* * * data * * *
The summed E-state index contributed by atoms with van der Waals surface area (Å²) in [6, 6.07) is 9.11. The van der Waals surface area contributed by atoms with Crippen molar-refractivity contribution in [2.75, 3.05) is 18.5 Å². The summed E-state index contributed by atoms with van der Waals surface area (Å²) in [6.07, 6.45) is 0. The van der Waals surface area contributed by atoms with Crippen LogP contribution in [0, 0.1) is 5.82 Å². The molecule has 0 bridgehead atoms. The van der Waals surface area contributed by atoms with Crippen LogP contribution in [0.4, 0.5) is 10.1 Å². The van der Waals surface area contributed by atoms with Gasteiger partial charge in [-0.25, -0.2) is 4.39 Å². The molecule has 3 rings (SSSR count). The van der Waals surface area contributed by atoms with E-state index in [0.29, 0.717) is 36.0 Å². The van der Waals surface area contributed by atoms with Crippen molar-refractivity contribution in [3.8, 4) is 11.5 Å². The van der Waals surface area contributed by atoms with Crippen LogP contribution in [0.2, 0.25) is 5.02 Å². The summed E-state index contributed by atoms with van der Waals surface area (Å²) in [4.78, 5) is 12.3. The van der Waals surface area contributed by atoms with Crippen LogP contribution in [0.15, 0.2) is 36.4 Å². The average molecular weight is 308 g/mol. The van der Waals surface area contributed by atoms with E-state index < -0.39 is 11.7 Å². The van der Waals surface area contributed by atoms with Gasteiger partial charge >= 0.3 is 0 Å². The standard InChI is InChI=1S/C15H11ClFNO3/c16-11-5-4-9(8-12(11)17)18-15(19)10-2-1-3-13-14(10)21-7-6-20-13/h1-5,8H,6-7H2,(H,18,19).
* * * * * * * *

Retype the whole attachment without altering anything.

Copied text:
The summed E-state index contributed by atoms with van der Waals surface area (Å²) in [6, 6.07) is 9.11. The van der Waals surface area contributed by atoms with Crippen molar-refractivity contribution in [2.75, 3.05) is 18.5 Å². The summed E-state index contributed by atoms with van der Waals surface area (Å²) in [6.07, 6.45) is 0. The van der Waals surface area contributed by atoms with Crippen LogP contribution in [0, 0.1) is 5.82 Å². The molecule has 0 bridgehead atoms. The van der Waals surface area contributed by atoms with Crippen LogP contribution in [0.4, 0.5) is 10.1 Å². The van der Waals surface area contributed by atoms with Gasteiger partial charge in [-0.25, -0.2) is 4.39 Å². The molecule has 3 rings (SSSR count). The van der Waals surface area contributed by atoms with E-state index in [0.29, 0.717) is 36.0 Å². The van der Waals surface area contributed by atoms with Crippen molar-refractivity contribution in [3.8, 4) is 11.5 Å². The van der Waals surface area contributed by atoms with Crippen LogP contribution in [0.2, 0.25) is 5.02 Å². The summed E-state index contributed by atoms with van der Waals surface area (Å²) in [4.78, 5) is 12.3. The van der Waals surface area contributed by atoms with Crippen LogP contribution in [0.15, 0.2) is 36.4 Å². The average molecular weight is 308 g/mol. The van der Waals surface area contributed by atoms with E-state index < -0.39 is 11.7 Å². The van der Waals surface area contributed by atoms with Gasteiger partial charge >= 0.3 is 0 Å². The standard InChI is InChI=1S/C15H11ClFNO3/c16-11-5-4-9(8-12(11)17)18-15(19)10-2-1-3-13-14(10)21-7-6-20-13/h1-5,8H,6-7H2,(H,18,19).